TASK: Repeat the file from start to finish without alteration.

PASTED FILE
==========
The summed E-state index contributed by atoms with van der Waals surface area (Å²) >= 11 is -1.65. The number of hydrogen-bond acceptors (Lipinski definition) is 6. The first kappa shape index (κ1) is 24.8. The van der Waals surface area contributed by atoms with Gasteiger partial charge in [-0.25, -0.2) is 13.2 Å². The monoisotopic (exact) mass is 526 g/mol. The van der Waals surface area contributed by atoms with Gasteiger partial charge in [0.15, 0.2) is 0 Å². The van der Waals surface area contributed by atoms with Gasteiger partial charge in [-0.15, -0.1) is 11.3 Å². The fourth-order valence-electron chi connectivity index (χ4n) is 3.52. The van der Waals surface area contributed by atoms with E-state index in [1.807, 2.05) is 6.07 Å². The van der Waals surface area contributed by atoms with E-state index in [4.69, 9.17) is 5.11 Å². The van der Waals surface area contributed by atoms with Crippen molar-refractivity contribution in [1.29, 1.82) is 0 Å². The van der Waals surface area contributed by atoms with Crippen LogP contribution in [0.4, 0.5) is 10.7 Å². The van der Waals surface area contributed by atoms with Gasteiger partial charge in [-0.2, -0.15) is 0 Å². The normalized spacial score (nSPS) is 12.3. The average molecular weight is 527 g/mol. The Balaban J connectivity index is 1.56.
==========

The summed E-state index contributed by atoms with van der Waals surface area (Å²) >= 11 is -1.65. The number of hydrogen-bond acceptors (Lipinski definition) is 6. The first kappa shape index (κ1) is 24.8. The van der Waals surface area contributed by atoms with Gasteiger partial charge in [-0.25, -0.2) is 13.2 Å². The monoisotopic (exact) mass is 526 g/mol. The van der Waals surface area contributed by atoms with Gasteiger partial charge in [0.15, 0.2) is 0 Å². The van der Waals surface area contributed by atoms with Gasteiger partial charge in [-0.15, -0.1) is 11.3 Å². The fourth-order valence-electron chi connectivity index (χ4n) is 3.52. The van der Waals surface area contributed by atoms with E-state index in [1.807, 2.05) is 6.07 Å². The van der Waals surface area contributed by atoms with E-state index in [4.69, 9.17) is 5.11 Å². The van der Waals surface area contributed by atoms with Crippen molar-refractivity contribution in [1.29, 1.82) is 0 Å². The van der Waals surface area contributed by atoms with Crippen LogP contribution in [0.4, 0.5) is 10.7 Å². The van der Waals surface area contributed by atoms with Gasteiger partial charge in [-0.2, -0.15) is 0 Å². The normalized spacial score (nSPS) is 12.3. The average molecular weight is 527 g/mol. The Balaban J connectivity index is 1.56.